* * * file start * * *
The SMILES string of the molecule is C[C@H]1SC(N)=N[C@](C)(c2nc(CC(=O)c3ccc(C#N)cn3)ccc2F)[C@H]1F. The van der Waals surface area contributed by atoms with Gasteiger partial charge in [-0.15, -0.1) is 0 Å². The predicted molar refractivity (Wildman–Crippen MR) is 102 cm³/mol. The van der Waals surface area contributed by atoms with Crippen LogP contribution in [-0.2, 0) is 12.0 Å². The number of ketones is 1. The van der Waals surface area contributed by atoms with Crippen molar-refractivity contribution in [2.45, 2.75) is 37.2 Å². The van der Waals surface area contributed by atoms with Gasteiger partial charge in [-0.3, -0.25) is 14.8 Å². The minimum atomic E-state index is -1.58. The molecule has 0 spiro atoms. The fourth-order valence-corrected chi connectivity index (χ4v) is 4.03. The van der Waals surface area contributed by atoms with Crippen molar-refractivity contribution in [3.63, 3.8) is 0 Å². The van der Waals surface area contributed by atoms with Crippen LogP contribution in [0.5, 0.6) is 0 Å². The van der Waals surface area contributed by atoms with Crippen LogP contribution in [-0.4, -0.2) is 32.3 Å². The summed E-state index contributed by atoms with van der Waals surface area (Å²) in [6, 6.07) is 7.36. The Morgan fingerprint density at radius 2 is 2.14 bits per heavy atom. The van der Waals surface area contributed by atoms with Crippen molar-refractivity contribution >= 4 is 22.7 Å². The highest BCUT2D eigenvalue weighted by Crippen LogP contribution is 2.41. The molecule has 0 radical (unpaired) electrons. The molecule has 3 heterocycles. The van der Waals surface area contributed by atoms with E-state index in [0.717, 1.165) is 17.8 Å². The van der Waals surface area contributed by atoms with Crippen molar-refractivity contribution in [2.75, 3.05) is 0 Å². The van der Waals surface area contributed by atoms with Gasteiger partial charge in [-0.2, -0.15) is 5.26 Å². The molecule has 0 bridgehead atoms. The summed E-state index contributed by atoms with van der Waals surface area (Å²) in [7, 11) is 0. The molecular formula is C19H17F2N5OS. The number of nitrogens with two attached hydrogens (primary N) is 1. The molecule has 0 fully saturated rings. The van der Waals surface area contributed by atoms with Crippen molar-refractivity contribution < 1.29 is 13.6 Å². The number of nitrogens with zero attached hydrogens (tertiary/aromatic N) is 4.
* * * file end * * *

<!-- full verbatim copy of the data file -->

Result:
The SMILES string of the molecule is C[C@H]1SC(N)=N[C@](C)(c2nc(CC(=O)c3ccc(C#N)cn3)ccc2F)[C@H]1F. The van der Waals surface area contributed by atoms with Gasteiger partial charge in [-0.15, -0.1) is 0 Å². The predicted molar refractivity (Wildman–Crippen MR) is 102 cm³/mol. The van der Waals surface area contributed by atoms with Crippen LogP contribution in [-0.2, 0) is 12.0 Å². The number of ketones is 1. The van der Waals surface area contributed by atoms with Crippen molar-refractivity contribution in [2.45, 2.75) is 37.2 Å². The van der Waals surface area contributed by atoms with Gasteiger partial charge in [-0.3, -0.25) is 14.8 Å². The minimum atomic E-state index is -1.58. The molecule has 0 spiro atoms. The fourth-order valence-corrected chi connectivity index (χ4v) is 4.03. The van der Waals surface area contributed by atoms with Crippen molar-refractivity contribution in [3.63, 3.8) is 0 Å². The van der Waals surface area contributed by atoms with Crippen LogP contribution in [0.5, 0.6) is 0 Å². The van der Waals surface area contributed by atoms with Crippen LogP contribution in [-0.4, -0.2) is 32.3 Å². The summed E-state index contributed by atoms with van der Waals surface area (Å²) in [6, 6.07) is 7.36. The Morgan fingerprint density at radius 2 is 2.14 bits per heavy atom. The van der Waals surface area contributed by atoms with Crippen molar-refractivity contribution >= 4 is 22.7 Å². The highest BCUT2D eigenvalue weighted by Crippen LogP contribution is 2.41. The molecule has 0 radical (unpaired) electrons. The molecule has 3 heterocycles. The van der Waals surface area contributed by atoms with E-state index in [0.717, 1.165) is 17.8 Å². The van der Waals surface area contributed by atoms with Crippen molar-refractivity contribution in [2.75, 3.05) is 0 Å². The van der Waals surface area contributed by atoms with Gasteiger partial charge in [-0.2, -0.15) is 5.26 Å². The molecule has 0 bridgehead atoms. The summed E-state index contributed by atoms with van der Waals surface area (Å²) in [7, 11) is 0. The molecular formula is C19H17F2N5OS. The number of nitrogens with two attached hydrogens (primary N) is 1. The molecule has 0 fully saturated rings. The van der Waals surface area contributed by atoms with Crippen molar-refractivity contribution < 1.29 is 13.6 Å². The number of nitrogens with zero attached hydrogens (tertiary/aromatic N) is 4.